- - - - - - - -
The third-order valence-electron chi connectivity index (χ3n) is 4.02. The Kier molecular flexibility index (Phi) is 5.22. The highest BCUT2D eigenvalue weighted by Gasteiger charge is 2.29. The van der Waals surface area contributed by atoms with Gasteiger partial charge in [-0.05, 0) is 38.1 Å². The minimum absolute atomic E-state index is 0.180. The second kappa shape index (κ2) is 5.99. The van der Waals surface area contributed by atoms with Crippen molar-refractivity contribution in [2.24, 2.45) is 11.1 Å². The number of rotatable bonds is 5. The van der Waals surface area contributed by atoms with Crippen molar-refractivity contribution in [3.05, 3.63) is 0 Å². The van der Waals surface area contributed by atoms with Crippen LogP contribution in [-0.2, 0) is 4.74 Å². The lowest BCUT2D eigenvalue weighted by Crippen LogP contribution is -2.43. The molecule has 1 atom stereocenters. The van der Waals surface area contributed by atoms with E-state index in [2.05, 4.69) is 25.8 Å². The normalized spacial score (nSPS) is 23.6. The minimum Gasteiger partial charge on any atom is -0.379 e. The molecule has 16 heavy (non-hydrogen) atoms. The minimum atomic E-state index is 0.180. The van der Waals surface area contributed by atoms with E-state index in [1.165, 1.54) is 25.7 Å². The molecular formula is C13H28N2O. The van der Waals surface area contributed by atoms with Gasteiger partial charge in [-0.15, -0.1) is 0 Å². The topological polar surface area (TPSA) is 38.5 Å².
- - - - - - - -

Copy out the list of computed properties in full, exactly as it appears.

The third-order valence-electron chi connectivity index (χ3n) is 4.02. The Kier molecular flexibility index (Phi) is 5.22. The highest BCUT2D eigenvalue weighted by Gasteiger charge is 2.29. The van der Waals surface area contributed by atoms with Gasteiger partial charge in [-0.05, 0) is 38.1 Å². The minimum absolute atomic E-state index is 0.180. The second kappa shape index (κ2) is 5.99. The van der Waals surface area contributed by atoms with Crippen molar-refractivity contribution in [2.24, 2.45) is 11.1 Å². The number of rotatable bonds is 5. The van der Waals surface area contributed by atoms with Crippen molar-refractivity contribution in [3.05, 3.63) is 0 Å². The van der Waals surface area contributed by atoms with Crippen LogP contribution in [-0.2, 0) is 4.74 Å². The lowest BCUT2D eigenvalue weighted by Crippen LogP contribution is -2.43. The molecule has 1 atom stereocenters. The van der Waals surface area contributed by atoms with E-state index in [2.05, 4.69) is 25.8 Å². The normalized spacial score (nSPS) is 23.6. The minimum Gasteiger partial charge on any atom is -0.379 e. The molecule has 16 heavy (non-hydrogen) atoms. The minimum atomic E-state index is 0.180. The van der Waals surface area contributed by atoms with E-state index in [1.165, 1.54) is 25.7 Å². The molecular formula is C13H28N2O. The van der Waals surface area contributed by atoms with Gasteiger partial charge in [-0.15, -0.1) is 0 Å². The topological polar surface area (TPSA) is 38.5 Å².